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The staying in boredom buster

The sun's taken a leave of absence (no surprises there) but there’s still fun to be had indoors with my curated guide to online theatre, music, tv and culture this week.


I’m going to be tuning into I May Destroy You, a new BBC One consent drama created by Chewing Gum writer/star Michaela Coel, (out on Mon June 8, 10.45pm). It draws on her own experience and also stars the excellent RSC actor Paapa Essiedu (Hamlet, 2019). Cole plays Arabella, an aspiring author who with hours to complete a draft of her second book plans to pull an all-nighter – but is soon tempted to join a friend on a night out…

Cool headshot! Sky Documentaries has a stellar line up right now now including Hillary. The four-parter takes an intimate look at the former First Lady and presidential candidate’s life, with behind-the-scenes footage of her 2016 bid to become the first female President, plus interviews with the Clinton clan. (On a Hillary roll? Acclaimed US novelist Curtis Sittenfeld’s new one, Rodham

We’re also looking forward to catching up with David Attenborough’s new original series for Sky Nature. Take your pick from Kingdon of Plants, Galapagos, Micro Monsters or Flying Monsters, all equally awe-inspiring (ever heard of a pterosaur? Nope us neither) and narrated in classic Attenborough style.

The hotly anticipated second season of Ryan Murphy’s (of Glee, American Horror Story and The Politician fame) Pose drops on Netflix this week. For those who haven’t seen it (quick, binge watch season one pronto) the show’s set in 80s/90s NYC and explores the underground ballroom culture scene through the lens of the African-American and LatinoLGBTQ experience. Gritty, glamorous and at the costumes are totally fab. Available from 11 Jun.


Audience participation at the theatre can be a deal breaker for some, but Bristol-based theatre group Uninvited Guests have found a way to make it cool (and far less cringe) in their live Zoom show Love Letters at Home (above). Before the show, the audience send in song requests and dedications to loved ones to create an intimate and unique performance each night. Tickets by donation (until 26 Jun).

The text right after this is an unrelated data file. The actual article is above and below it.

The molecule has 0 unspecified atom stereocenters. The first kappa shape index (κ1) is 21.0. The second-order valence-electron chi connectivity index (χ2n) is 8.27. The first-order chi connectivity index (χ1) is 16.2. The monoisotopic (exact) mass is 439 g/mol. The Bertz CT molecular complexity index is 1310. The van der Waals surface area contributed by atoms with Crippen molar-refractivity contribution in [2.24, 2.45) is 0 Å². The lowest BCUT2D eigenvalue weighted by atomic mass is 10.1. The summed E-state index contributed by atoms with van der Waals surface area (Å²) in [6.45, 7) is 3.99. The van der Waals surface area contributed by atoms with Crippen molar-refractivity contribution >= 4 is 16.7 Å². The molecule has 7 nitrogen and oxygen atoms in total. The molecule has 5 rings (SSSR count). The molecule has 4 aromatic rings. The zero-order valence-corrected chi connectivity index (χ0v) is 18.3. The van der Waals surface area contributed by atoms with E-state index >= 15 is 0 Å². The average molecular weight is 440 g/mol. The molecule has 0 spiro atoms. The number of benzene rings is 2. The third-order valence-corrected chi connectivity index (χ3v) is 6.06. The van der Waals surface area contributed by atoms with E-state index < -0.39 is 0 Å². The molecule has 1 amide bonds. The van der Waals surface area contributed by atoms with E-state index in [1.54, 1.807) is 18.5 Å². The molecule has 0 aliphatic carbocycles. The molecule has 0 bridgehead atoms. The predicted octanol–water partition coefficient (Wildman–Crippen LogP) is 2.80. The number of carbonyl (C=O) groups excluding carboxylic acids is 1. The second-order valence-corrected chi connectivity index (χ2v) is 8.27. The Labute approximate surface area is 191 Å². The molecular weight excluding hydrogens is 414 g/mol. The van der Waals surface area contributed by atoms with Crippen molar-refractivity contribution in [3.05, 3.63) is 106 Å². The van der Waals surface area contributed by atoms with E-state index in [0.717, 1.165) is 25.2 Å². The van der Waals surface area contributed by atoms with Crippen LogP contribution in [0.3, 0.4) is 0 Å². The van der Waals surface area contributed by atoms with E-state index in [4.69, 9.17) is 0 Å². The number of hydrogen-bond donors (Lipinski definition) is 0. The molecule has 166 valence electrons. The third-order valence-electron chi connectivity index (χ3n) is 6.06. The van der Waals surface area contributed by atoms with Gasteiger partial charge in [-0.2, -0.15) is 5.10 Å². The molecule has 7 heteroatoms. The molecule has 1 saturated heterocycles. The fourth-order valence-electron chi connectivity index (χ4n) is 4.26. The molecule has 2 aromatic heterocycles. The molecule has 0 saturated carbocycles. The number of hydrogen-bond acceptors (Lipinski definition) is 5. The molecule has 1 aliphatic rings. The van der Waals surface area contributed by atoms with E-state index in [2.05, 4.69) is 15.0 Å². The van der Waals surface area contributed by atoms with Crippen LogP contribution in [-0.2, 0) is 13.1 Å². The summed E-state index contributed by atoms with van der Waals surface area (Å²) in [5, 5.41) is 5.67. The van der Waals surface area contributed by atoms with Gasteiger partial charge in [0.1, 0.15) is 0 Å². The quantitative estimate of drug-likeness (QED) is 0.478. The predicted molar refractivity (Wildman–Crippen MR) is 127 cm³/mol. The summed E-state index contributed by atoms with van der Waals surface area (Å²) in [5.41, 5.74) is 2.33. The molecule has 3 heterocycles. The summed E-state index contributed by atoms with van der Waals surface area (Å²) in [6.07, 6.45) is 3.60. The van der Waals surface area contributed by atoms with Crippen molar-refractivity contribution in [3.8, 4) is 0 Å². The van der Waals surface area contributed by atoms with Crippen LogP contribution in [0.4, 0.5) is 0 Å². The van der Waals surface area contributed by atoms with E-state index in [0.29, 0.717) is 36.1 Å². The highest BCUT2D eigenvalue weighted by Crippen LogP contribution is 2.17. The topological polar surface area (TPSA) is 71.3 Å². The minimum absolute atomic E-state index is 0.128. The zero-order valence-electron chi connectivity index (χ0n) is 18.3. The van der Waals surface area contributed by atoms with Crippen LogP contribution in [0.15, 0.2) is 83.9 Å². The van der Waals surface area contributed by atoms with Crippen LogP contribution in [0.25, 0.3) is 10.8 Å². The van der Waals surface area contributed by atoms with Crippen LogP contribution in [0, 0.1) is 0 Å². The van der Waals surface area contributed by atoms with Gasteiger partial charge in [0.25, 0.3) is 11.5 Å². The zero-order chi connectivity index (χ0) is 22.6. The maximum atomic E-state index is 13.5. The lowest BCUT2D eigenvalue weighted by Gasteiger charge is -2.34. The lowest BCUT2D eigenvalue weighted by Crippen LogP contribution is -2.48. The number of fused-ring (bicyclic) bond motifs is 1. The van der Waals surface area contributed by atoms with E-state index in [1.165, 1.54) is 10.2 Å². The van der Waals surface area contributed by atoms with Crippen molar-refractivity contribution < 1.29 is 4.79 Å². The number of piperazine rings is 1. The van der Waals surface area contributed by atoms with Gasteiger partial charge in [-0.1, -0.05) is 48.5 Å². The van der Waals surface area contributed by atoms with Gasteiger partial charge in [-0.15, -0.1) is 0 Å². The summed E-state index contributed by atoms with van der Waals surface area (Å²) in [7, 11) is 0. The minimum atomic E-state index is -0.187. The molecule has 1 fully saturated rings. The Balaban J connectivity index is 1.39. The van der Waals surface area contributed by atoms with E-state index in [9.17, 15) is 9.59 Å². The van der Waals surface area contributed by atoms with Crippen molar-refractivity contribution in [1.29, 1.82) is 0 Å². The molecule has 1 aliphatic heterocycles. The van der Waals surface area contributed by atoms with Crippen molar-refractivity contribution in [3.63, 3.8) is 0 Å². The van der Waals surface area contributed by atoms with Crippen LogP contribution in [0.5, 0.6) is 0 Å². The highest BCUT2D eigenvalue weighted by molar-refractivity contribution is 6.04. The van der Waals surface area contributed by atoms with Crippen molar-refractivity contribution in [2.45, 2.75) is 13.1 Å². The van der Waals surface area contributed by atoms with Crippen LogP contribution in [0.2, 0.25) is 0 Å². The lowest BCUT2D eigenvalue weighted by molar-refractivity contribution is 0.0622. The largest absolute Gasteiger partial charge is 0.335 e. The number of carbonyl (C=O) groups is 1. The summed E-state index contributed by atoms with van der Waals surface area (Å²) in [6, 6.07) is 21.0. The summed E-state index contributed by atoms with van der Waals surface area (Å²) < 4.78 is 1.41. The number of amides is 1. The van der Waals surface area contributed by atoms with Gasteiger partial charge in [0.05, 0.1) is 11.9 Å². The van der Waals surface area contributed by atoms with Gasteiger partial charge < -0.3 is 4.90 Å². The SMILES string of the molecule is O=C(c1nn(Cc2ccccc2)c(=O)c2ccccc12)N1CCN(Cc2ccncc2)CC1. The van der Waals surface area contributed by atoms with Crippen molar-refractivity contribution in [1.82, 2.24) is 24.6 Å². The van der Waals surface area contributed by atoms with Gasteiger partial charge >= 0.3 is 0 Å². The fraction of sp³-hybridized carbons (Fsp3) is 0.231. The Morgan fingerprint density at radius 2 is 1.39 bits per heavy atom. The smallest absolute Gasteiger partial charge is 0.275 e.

The Old Vic is finally jumping on the online bandwagon this week and will now be streaming shows on its YouTube channel for free, starting with Olivier Award-winning A Monster Calls (2018). It’s about a young boy who is visited by a monster every night, whilst his mother is suffering from cancer. A must see (until 11 Jun).

Image: Johan Persson

Fancy seeing Tom Hiddleston in your front room? Say a big thanks to the National Theatre then, as its next free stream is Shakespeare’s Corolianus starring the Hollywood hotty (until 11 Jun).

A new digital reading of The Mountaintop, Katori Hall’s Olivier award-winning play, set on the eve of Martin Luther King’s assassination, will be streamed for free by Manchester’s Royal Exchange Theatre on Wed June 10 at 7.30pm. It aims to raise funds to support the legal costs incurred by BlackLivesMatter protestors in the US. The Exchange’s Joint Artistic Director Roy Alexander Weise reunites the stars of his 2016 Young Vic production, with Gbolahan Obisesan as King and Ronke Adékoluejo as the maid he talks to in his hotel room in Memphis. See here and available to watch until June 15.

The Mountaintop: Gbolahan Obisesan and Ronkẹ Adékoluẹjo reunited for a digital reading

Also this week, it’s last call to see one of the Bard’s lesser known plays, The Merry Wives of Windsor, courtesy of The Globe – expect all the drama of your typical Shakespeare play (we’re talking marriage, wealth, jealousy and lies). Available until Jun 14.

Soho Theatre On Demand: Fleabag live

And if you’re a fan of both TV series… can stream Phoebe Waller-Bridge’s Fleabag monologue, recorded at Wyndham’s theatre in London where it sold out last summer. It’s available on Soho theatre’s On Demand site and on Amazon Prime. Money raised goes towards charities edicated to supporting those affected by Covid-19 pandemic including the National Emergencies TrustNHS Charities Together and Acting for Others, which provides emotional and financial support to all theatre workers in times of need.


Graeae’s Reasons to be Cheerful. Photo by Patrick Baldwin

Looking for a reason to be cheerful during lockdown? Well Graeae’s brilliant programme of digital shorts, Crips Without Constraints, provides plenty! The disabled-led theatre company is currently sharing a 2017 recording of their infectious musical tribute to Ian Dury and the Blockheads, produced in association with Coventry’s Belgrade. A coming-of-age story, Reasons to be Cheerful blends British Sign Language, hit songs and creative captioning. Available to watch online until Aug 3.